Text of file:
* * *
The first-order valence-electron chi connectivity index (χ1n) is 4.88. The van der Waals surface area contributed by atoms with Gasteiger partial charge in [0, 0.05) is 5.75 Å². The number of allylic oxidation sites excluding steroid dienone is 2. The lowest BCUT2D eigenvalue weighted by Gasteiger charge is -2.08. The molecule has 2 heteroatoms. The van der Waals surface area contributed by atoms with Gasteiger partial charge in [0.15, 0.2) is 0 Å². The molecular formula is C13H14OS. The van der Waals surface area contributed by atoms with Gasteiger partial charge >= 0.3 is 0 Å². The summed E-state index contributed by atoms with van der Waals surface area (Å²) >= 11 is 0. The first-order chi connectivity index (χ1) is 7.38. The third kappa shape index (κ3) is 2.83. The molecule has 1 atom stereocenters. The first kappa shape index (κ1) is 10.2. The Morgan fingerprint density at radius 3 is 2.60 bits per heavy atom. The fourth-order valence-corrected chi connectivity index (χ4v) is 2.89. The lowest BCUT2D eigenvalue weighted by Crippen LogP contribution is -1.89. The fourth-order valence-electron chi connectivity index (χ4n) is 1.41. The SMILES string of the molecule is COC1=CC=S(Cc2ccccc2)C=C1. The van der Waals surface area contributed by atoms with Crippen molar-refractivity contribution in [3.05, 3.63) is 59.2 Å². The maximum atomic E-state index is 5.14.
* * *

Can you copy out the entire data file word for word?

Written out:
The first-order valence-electron chi connectivity index (χ1n) is 4.88. The van der Waals surface area contributed by atoms with Gasteiger partial charge in [0, 0.05) is 5.75 Å². The number of allylic oxidation sites excluding steroid dienone is 2. The lowest BCUT2D eigenvalue weighted by Gasteiger charge is -2.08. The molecule has 2 heteroatoms. The van der Waals surface area contributed by atoms with Gasteiger partial charge in [0.15, 0.2) is 0 Å². The molecular formula is C13H14OS. The van der Waals surface area contributed by atoms with Gasteiger partial charge >= 0.3 is 0 Å². The summed E-state index contributed by atoms with van der Waals surface area (Å²) >= 11 is 0. The first-order chi connectivity index (χ1) is 7.38. The third kappa shape index (κ3) is 2.83. The molecule has 1 atom stereocenters. The first kappa shape index (κ1) is 10.2. The Morgan fingerprint density at radius 3 is 2.60 bits per heavy atom. The fourth-order valence-corrected chi connectivity index (χ4v) is 2.89. The lowest BCUT2D eigenvalue weighted by Crippen LogP contribution is -1.89. The fourth-order valence-electron chi connectivity index (χ4n) is 1.41. The SMILES string of the molecule is COC1=CC=S(Cc2ccccc2)C=C1. The van der Waals surface area contributed by atoms with Crippen molar-refractivity contribution in [3.05, 3.63) is 59.2 Å². The maximum atomic E-state index is 5.14.